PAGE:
Manitoba Fisheries

Return to previous page



There are many different users of the fisheries resource.

The resource may be used for recreational, commercial, dietary or cultural purposes however, each resource use has value and should be respected.

Recreational Angling

Sharing a Valuable Resource

Angling in Manitoba is a popular source of recreation for residents and visitors to the province. Manitoba's abundant lakes and rivers are home to over 80 species of fish, with anglers likely to catch about 30 different species. This recreational activity can be enjoyed by young and old, and whether one is fishing on a remote northern lake or sitting by the bank of a slow moving river, angling is a relaxing activity ideally suited for families and individuals who wish to enjoy some time in the outdoors.

Who Angles in Manitoba?

On average, about 170,000 anglers fish annually in Manitoba. Data from the 2004-2005 Manitoba Water Stewardship Annual Report show that approximately 77% of licensed anglers in Manitoba are Manitoba residents, 6% are nonresident Canadians, and 17% are from outside of Canada. In addition, data from the 2000 Survey of Recreational Anglers in Manitoba show that about 23% of total anglers are under the age of 16, and 21% of all anglers are female. License sales have shown a slight decline over the past several years, reflecting national trends in license sales.

Effort and Catch

"Angling effort" is measured in days, where all or part of a day is considered one unit of effort. Based on the 2000 Survey, it estimated that anglers fish over 2.7 million days annually, with resident anglers accounting for 82% of days fished. Most of the fishing occurs in southern Manitoba, especially on the Red River, Buffalo Bay, and the Whiteshell/Nopiming Region. Approximately 14 million fish are caught and 3.1 million are kept, giving Manitoba a release rate of 77%. On average, anglers catch 6 fish per day.

The most sought-after species are walleye, with northern pike, yellow perch, smallmouth bass and channel catfish next. Walleye, northern pike and yellow perch account for 91% of all fish kept.


Value of Angling ($)

Angling is an important economic activity in the province with anglers spending about $125 million (including ice fishing) annually on activities and supplies directly related to angling. Approximately $61 million of this amount is spent by anglers from outside Manitoba who visit the province to fish. Direct expenditures include tackle, food and lodging, travel costs, fishing services, package plans and other related costs.

Another economic spin-off that has been created from angling is commercial bait fishing. Over 100 Manitobans are licensed in the bait fishing industry to harvest and sell leeches and live/frozen minnows to anglers for bait. Gross sales in the industry have averaged over $650,000, of which about $13,000 comes from the sale of leeches.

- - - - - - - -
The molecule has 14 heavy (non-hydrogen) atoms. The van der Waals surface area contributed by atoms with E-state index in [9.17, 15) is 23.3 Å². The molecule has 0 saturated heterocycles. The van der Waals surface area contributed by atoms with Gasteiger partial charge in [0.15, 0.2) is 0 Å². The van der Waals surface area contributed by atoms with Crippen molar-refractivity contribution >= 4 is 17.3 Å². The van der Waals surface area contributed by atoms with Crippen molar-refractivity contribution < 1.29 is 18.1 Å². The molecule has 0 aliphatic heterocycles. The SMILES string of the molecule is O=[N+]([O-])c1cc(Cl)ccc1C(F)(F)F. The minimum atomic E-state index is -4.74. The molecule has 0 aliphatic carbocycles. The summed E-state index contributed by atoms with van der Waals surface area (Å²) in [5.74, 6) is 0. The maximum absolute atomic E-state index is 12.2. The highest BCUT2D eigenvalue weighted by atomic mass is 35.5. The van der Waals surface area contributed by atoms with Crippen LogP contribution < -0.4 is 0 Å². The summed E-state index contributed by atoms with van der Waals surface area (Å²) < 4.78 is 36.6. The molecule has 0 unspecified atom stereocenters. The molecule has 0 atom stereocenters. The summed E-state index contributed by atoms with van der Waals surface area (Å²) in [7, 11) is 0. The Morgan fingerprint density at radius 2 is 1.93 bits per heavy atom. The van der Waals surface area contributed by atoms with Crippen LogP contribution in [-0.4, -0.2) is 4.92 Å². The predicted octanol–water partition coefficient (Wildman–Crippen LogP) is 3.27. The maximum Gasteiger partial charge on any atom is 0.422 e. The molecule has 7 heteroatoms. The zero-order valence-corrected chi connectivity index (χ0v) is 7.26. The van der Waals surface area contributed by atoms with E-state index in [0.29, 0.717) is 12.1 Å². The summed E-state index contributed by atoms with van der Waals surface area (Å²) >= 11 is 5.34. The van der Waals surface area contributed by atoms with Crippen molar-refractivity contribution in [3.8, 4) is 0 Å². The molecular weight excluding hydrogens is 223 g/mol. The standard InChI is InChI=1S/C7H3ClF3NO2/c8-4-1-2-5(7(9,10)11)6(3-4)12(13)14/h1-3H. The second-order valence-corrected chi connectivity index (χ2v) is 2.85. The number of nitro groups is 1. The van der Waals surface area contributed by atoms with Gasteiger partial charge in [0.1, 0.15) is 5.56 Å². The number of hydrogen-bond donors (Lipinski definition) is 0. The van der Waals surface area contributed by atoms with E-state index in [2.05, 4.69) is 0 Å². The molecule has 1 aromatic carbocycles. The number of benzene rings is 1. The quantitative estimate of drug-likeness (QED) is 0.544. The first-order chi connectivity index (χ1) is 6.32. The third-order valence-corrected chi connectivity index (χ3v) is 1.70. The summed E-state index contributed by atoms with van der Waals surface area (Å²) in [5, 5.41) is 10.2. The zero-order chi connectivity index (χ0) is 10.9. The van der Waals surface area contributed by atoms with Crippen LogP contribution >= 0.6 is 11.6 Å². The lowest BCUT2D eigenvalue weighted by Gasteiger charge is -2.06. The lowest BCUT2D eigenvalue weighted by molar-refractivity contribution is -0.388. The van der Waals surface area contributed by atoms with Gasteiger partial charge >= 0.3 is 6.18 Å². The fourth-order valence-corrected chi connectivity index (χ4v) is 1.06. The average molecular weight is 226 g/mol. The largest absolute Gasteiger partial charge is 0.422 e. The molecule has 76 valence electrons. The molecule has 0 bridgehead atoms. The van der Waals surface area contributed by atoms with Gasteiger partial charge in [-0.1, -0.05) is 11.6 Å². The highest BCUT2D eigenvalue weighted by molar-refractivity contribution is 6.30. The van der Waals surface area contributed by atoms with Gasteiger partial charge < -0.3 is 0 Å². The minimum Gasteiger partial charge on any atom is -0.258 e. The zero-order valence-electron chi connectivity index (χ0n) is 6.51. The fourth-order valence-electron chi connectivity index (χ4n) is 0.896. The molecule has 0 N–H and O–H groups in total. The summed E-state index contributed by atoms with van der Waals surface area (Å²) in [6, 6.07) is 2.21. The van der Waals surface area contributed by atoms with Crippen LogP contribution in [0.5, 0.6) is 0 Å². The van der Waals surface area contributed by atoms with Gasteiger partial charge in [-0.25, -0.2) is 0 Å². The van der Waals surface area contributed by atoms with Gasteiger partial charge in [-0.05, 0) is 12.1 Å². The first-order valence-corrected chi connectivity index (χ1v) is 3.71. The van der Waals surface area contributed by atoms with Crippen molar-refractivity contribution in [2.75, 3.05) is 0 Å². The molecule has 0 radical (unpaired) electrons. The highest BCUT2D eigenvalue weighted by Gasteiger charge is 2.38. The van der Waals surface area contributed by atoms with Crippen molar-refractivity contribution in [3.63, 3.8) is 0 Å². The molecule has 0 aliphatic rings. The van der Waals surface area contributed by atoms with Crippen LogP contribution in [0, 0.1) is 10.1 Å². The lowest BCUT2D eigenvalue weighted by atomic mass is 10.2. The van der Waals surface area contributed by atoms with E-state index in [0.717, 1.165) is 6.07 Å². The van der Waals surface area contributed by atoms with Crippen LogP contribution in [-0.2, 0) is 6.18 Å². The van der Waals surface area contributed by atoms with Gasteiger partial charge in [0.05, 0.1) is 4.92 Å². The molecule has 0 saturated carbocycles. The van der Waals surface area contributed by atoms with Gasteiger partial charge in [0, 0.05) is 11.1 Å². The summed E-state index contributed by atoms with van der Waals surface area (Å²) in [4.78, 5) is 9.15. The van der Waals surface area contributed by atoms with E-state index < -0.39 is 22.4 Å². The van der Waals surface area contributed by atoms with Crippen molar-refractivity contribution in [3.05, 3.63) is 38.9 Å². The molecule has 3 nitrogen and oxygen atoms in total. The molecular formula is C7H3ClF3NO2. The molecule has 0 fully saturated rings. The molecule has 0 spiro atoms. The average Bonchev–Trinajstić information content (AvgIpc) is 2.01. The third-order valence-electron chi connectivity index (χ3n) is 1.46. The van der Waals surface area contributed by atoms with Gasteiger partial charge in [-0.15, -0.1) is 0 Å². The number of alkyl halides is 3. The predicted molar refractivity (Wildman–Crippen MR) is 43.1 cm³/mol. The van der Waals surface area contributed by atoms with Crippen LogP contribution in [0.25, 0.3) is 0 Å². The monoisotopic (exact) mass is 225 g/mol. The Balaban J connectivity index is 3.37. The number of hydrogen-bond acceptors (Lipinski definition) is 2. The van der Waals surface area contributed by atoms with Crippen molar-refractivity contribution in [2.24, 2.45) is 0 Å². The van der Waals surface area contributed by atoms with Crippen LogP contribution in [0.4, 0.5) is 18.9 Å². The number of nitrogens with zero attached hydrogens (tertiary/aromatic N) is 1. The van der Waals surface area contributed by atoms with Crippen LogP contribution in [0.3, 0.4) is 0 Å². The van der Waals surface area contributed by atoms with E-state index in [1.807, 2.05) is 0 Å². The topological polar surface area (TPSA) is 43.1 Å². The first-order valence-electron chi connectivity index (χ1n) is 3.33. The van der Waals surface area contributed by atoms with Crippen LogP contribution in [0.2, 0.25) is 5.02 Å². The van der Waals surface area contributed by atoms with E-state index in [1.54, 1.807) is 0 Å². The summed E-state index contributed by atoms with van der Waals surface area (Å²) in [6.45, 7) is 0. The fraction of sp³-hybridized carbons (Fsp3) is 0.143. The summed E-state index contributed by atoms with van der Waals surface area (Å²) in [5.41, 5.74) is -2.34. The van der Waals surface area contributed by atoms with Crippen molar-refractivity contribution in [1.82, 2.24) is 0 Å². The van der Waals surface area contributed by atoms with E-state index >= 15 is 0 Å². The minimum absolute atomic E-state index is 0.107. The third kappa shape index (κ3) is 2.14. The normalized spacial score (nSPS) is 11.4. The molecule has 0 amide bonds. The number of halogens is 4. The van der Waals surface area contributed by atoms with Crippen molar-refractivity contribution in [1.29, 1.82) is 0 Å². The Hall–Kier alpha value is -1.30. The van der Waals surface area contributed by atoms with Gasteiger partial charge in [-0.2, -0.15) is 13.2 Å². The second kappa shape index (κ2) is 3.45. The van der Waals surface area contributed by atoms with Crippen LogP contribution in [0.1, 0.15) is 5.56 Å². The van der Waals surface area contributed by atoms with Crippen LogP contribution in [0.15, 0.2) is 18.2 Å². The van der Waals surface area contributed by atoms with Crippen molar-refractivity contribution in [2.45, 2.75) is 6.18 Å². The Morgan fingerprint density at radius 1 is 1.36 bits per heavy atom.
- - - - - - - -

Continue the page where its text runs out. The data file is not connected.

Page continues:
Tourism Industry

Approximately 43,000 anglers come to Manitoba annually to fish. These anglers spend about $61 million and are an important part of Manitoba's tourism industry. There are more than 150 lodges and outfitters who cater to these anglers. Approximately 47% of angling effort by visitors takes place in northern Manitoba, thus providing significant job opportunities for northern Manitobans.

The majority of visiting anglers come from the north Midwestern United States. Around 63% of visiting anglers from outside of Canada come from the states of North Dakota, South Dakota, Minnesota, Iowa, Nebraska, Missouri, and Kansas.

In comparison, the majority of Canadian anglers who visit Manitoba come from Saskatchewan and Alberta.

Health Benefits

Being involved in recreational activities can be beneficial to people in many different ways.

Recreational angling is a great opportunity for families and friends to share quality time together, while engaging in an activity that can be enjoyed by all. Spending a quiet evening along the shoreline of a lazy river or loading up the boat for a weekend fishing trip can provide a break from the everyday pressures we all experience.

By taking advantage of the fisheries around us, people feel a sense of happiness and enjoyment in this activity. Just think of how many fishing stories you've heard about "the big one that got away," followed by a round of laughter. Fishing always brings out fond memories in people's minds, immediately followed by the thought, when can I go out fishing again?

Domestic Fishing

Constitutional Rights

Treaties were signed in the late 1800s and early 1900s between Canada and First Nations representatives. These treaties protected, among other things, the right of Status Indians to fish for food during any time of the year.

In Manitoba, fish stock conservation to ensure resource sustainability, is the first priority for making management decisions. Following this, domestic fishing for food by First Nations peoples is given the highest priority for harvest of the fishery resource. These rights are protected under Canada's Constitution.

Sharing a Valuble Resource

Domestic fishing is fishing for food by Treaty Indian persons and by individuals who legitimately require access to the fisheries resource to meet basic subsistence requirements.

Domestic fishing has long been an important activity to First Nations peoples. Fish have, and continue to be a valuable source of food. Fishing also plays an important role in bringing people together socially including the celebration of religious and cultural traditions.